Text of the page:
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Journal archives for August 2021

August 08, 2021

July 2021 Challenge - summary

Our Monthly Challenge continues with another splendid effort, in the last month we all contributed a massive effort. The numbers will only go up as people may upload observations in the next few weeks. As of writing, we have contributed
Observations 5,333 ( 5059 in Australia)
Species 1722
Identifiers 427
Observers 46 ( 19 with more than 50 observations at the time of writing)

@gregtasney @ethan241 @natashataylor @zachmalcomson @hatwise @stephen169 @nyoni-pete @rodolfosalinas @ludwig_muller @aavankampen @karenweaving62 @mj_taylor @thbata1
@nswanson @donnamareetomkinson @naturemum101 @owen65 @streglystendec @rich_fuller

For the latest stats check out the July Challenge-Updated Stats

The 43 Australian observers contributing this month was a decrease on the previous month. Together our observations accounted for around 8.8 % of all observations within Australia (56, 937) over the month of June (at time of writing). While the 43 observers constituted only around 1.3% of all iNaturalists observers active during the month Australia.
The most observed species observed in the month was the Magpie Gymnorhina tibicen (below © Zach Malcomson, all rights reserved)

For the latest results of the current Month check the
August Challenge-Updated Stats

Check out how this compares to
July Challenge-Updated Stats
June Challenge-Updated Stats
May Challenge-Updated Stats
April Challenge-Updated Stats
March Challenge-Updated Stats March summary
February Challenge-Updated Stats February summary
January Challenge-Updated Stats January summary
December Challenge-Updated Stats December summary

Great Southern BioBlitz 2021

The 'Great Southern BioBlitz', or 'GSB' for short, is an international period of intense biological surveying in an attempt to record all the living species within several designated areas across the Southern Hemisphere in Spring.

The purpose of this event is to highlight both the immense biodiversity spread across the Southern Hemisphere in the flourishing springtime, as well as to engage the public in science and nature learning using the citizen science platform iNaturalist. As we are international, in Spanish we are known as 'Gran Biobúsqueda del Sur', while in Portuguese we are known as 'Grande BioBlitz do Hemisfério Sul'. By the end of October, the natural world is on full throttle. Flowers are blooming, insects are emerging, birds are singing, and reptiles are coming out of their winter hibernation. It makes sense for the Southern Hemisphere to observe life at this time of year! The #GSB21 will be held from Friday the 22nd of October until the end of Monday on the 25th of October, incorporating different communities, areas and regions across the Southern Hemisphere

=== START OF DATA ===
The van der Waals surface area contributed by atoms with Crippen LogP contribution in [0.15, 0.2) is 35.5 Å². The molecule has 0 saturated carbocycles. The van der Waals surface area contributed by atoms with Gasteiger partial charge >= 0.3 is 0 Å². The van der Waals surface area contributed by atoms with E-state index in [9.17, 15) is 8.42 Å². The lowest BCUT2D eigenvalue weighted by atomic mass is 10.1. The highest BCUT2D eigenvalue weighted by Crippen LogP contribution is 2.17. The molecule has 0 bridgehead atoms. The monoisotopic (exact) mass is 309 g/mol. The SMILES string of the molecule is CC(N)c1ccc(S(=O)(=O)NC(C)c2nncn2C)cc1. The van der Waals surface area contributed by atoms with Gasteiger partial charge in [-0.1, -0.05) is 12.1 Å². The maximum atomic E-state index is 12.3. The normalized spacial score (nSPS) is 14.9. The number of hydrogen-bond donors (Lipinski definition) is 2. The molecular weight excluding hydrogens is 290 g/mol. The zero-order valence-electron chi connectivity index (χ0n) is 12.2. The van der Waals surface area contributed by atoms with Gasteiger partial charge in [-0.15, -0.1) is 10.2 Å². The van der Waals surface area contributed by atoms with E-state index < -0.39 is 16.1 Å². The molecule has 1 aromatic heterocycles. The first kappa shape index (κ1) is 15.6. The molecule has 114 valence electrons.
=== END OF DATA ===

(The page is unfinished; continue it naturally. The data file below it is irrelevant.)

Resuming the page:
Check out the Great Southern BioBlitz 2021 umbrella project .

This month we have som amazing observations from Richard Fuller (@rich_fuller), originally from the UK, he moved to Australia in 2008. Travelled quite a bit, but becoming more and more interested in local natural history, particularly in Brisbane where he is based. It looks like he has had the oppertunity to head up to the north of Queensland over the month and taken some amazing observations check out his observations for July here

Euploea eichhorni(left), Gram Blue Euchrysops cnejus (right) observed by Richard Fuller, (@rich_fuller),

With the cooler weather in the south, it's a Fungi bonanza and Michael Burrell (@streglystendec) is definitely one to take inspiration from in South Australia, have a look at Mikes July observations here

Ramaria lorithamnus (top left), Pixie's Parasol Mycena interrupta (top right)
Peeling Oysterling Crepidotus mollis (bottom left) and Sulphur Tuft Hypholoma fasciculare (bottom right)
Mike also recorded two occurrences of Neobarya agaricicola which are the first observations of this species in South Australia (below). It is commonly observed in Victoria and New Zealand with a few observations in Tasmania. It is a small fungus that is found colonizing other fungi. One to look out for in the future to see if it is more widespread in S.A. this was mentioned in the comments below., thanks @streglystendec

Last month Michael also found the shell of Emmalena gawleri (Brazier, 1872) in Belair National Park (below). They are a native carnivorous land snail that are not often observed due to their cryptic habitat. Only 4 observations are recorded in iNaturalist – 1 live specimen and 3 dead shells. Distribution: Mt Lofty Ranges and coastal environs to the South Flinders Ranges, South East South Australia (Australian Land Snails Volume 2).

Please remember selecting the appropriate copyright is important, we recommend that you select a default that allows observations to be loaded to GBIF

Thank you to all those that contributed this month, I hope you will continue to be involved.
@gregtasney @ethan241 @natashataylor @zachmalcomson @hatwise @stephen169 @nyoni-pete @rodolfosalinas @ludwig_muller @aavankampen @karenweaving62 @mj_taylor @thbata1 @nswanson @donnamareetomkinson @naturemum101 @owen65 @streglystendec @rich_fuller @rwl @fairypossum @nikonoid @anthonypaul @leithallb @luis615 @pam275 @ethan_yeoman @sandy_horne @grisper1 @timothyshields @jacksonnugent @chrisseager @mary-a-crawf @seamus-doherty @the_spangled_drongo @bigpete @heathwallum @jeannie_bartram @elfir @ichigo_ @natrydd @craig_williams @dragonette @marionmackenzie @sammybee @savurs

Posted on August 08, 2021 07:10 AM by saltmarshsteve saltmarshsteve | 6 comments | Leave a comment